BYU Law students and faculty have been contributing to hurricane relief efforts. In the aftermath of Hurricane Harvey, students from the SBA and Public Interest Law Foundation (“PILF”) and professors from the Law and Social Change Initiative went to Wendy Archibald, the Dean of Students and Internal Affairs, looking for a way to help. #BYULawServes was born. Under the direction of PILF, the students led a fundraiser for disaster victims and held a “Home Evening for Hurricane Relief” as the capstone event.
PILF President Alan Hickey stated, “PILF helps aid students in finding public interest law externships and other local service opportunities. The PILF leadership board is working in connection with the school administration to help expand PILF’s role so that the club can become the clearinghouse for all of the service projects sponsored at the law school through student clubs and organizations. We hope to make service a part of every student’s life.”
During his introduction of Professor Sun at the Home Evening, Hickey encouraged continued service, explaining, “For us to really practice what we’re learning in the classroom, we have to ‘comfort those who stand in need of comfort,’ and look beyond ourselves.” Professor Sun, a disaster law expert who also sits on Envision Utah’s Board of Directors, explored that theme further. As she reviewed some of the most recent disasters and their impact on the affected communities, she taught that “mitigating disasters is about mitigating human suffering.”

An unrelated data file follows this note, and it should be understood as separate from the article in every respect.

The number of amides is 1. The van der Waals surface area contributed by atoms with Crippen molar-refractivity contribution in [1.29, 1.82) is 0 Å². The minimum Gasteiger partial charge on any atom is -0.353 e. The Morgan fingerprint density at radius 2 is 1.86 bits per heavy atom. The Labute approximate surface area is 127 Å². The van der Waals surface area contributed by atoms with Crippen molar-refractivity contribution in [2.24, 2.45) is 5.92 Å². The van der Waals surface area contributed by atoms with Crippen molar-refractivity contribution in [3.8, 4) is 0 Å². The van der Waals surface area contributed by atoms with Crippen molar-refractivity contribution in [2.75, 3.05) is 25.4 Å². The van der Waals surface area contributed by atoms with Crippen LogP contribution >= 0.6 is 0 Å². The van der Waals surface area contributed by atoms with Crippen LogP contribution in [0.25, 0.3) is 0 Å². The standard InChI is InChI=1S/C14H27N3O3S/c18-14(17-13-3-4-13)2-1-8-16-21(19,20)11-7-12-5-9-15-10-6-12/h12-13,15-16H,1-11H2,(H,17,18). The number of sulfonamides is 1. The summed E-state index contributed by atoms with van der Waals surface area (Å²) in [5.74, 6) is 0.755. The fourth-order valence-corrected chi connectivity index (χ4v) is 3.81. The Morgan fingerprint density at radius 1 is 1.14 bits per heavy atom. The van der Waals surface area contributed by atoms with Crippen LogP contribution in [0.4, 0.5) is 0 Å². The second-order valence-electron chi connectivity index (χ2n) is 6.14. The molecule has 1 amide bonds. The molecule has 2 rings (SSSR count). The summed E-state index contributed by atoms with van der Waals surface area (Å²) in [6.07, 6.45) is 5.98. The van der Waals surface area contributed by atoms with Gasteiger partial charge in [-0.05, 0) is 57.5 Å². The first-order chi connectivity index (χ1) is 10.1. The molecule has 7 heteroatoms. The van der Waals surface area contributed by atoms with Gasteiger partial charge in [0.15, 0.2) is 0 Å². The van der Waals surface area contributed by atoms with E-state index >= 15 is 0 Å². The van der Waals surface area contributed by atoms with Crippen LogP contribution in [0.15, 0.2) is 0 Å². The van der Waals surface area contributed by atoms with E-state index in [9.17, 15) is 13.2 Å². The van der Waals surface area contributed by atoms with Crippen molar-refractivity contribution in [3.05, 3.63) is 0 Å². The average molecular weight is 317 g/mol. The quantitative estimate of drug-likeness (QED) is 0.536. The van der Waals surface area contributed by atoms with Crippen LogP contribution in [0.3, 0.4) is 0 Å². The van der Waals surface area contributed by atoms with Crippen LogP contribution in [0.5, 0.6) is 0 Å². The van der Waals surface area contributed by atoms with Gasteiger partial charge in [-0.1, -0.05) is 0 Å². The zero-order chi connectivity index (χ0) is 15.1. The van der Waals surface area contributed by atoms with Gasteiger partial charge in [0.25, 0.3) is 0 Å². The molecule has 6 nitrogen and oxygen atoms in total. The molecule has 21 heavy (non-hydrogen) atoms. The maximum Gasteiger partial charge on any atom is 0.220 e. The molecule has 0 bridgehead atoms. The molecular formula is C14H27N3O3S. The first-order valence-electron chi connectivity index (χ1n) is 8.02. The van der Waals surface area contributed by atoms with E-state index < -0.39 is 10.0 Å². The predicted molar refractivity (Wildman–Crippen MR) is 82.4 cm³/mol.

To help students understand how the skills they are learning can be used to mitigate human suffering, Professor Sun discussed some of the legal structures that contribute to the high costs of disasters. She used the National Flood Insurance Program (“NFIP”) as an example of a regulatory system that fails to achieve sustainable results. The NFIP is not actuarially sound, which has contributed to its debt of approximately $25 billion to the Federal Treasury. This is reflective of the “Samaritan’s Dilemma”—because society is quick to help in the moment of disaster, communities may not think about risk as much as they should, which often leads to poor planning. There is a rampant disconnect between who controls the risk and where disaster harm falls.
Despite these issues in disaster law, Professor Sun shared some reasons for hope: people and communities are generally good and resilient; FEMA is learning from the failures of its pas; and there have been promising attempts to engage in regional visioning, or long-term, local planning to prepare for and mitigate disasters. Professor Sun concluded by encouraging the audience to be aware of the issues and make their voices heard to local and national leaders in order to build the political will necessary to instigate change.